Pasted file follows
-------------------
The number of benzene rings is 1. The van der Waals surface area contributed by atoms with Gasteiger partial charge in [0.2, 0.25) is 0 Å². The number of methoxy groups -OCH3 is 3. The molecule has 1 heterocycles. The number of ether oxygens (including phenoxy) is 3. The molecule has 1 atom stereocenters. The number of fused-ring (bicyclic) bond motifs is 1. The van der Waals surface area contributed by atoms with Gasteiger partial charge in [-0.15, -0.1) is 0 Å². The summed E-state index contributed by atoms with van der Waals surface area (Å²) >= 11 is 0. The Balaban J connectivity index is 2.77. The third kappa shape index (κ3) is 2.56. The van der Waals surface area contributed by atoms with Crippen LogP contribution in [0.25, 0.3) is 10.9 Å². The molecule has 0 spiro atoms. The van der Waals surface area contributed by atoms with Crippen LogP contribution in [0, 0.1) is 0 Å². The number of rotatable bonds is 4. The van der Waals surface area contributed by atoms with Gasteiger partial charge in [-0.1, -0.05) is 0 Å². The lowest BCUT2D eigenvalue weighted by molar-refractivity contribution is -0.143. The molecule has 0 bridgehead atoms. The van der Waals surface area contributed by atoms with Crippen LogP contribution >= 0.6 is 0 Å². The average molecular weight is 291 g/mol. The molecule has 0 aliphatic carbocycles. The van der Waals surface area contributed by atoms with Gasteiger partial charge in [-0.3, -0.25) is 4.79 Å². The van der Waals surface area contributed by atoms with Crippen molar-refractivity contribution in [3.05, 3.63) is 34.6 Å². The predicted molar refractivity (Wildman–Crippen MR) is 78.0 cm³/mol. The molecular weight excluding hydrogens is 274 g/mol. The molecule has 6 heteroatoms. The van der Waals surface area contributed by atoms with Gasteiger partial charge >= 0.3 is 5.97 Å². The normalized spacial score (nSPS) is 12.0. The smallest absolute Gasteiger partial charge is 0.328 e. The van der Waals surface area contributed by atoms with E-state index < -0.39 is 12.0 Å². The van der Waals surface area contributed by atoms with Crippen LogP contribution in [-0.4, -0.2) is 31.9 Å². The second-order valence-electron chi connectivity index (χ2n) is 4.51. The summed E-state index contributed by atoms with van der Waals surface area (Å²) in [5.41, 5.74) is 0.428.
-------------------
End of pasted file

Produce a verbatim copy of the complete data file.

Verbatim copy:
The number of benzene rings is 1. The van der Waals surface area contributed by atoms with Gasteiger partial charge in [0.2, 0.25) is 0 Å². The number of methoxy groups -OCH3 is 3. The molecule has 1 heterocycles. The number of ether oxygens (including phenoxy) is 3. The molecule has 1 atom stereocenters. The number of fused-ring (bicyclic) bond motifs is 1. The van der Waals surface area contributed by atoms with Gasteiger partial charge in [-0.15, -0.1) is 0 Å². The summed E-state index contributed by atoms with van der Waals surface area (Å²) >= 11 is 0. The Balaban J connectivity index is 2.77. The third kappa shape index (κ3) is 2.56. The van der Waals surface area contributed by atoms with Crippen LogP contribution in [0.25, 0.3) is 10.9 Å². The molecule has 0 spiro atoms. The van der Waals surface area contributed by atoms with Crippen LogP contribution in [0, 0.1) is 0 Å². The number of rotatable bonds is 4. The van der Waals surface area contributed by atoms with Gasteiger partial charge in [-0.1, -0.05) is 0 Å². The lowest BCUT2D eigenvalue weighted by molar-refractivity contribution is -0.143. The molecule has 0 bridgehead atoms. The van der Waals surface area contributed by atoms with Crippen LogP contribution >= 0.6 is 0 Å². The average molecular weight is 291 g/mol. The molecule has 0 aliphatic carbocycles. The van der Waals surface area contributed by atoms with Gasteiger partial charge in [-0.3, -0.25) is 4.79 Å². The van der Waals surface area contributed by atoms with Crippen molar-refractivity contribution in [3.05, 3.63) is 34.6 Å². The predicted molar refractivity (Wildman–Crippen MR) is 78.0 cm³/mol. The molecular weight excluding hydrogens is 274 g/mol. The molecule has 6 heteroatoms. The van der Waals surface area contributed by atoms with Gasteiger partial charge >= 0.3 is 5.97 Å². The normalized spacial score (nSPS) is 12.0. The smallest absolute Gasteiger partial charge is 0.328 e. The van der Waals surface area contributed by atoms with E-state index < -0.39 is 12.0 Å². The van der Waals surface area contributed by atoms with Crippen LogP contribution in [-0.4, -0.2) is 31.9 Å². The second-order valence-electron chi connectivity index (χ2n) is 4.51. The summed E-state index contributed by atoms with van der Waals surface area (Å²) in [5.41, 5.74) is 0.428.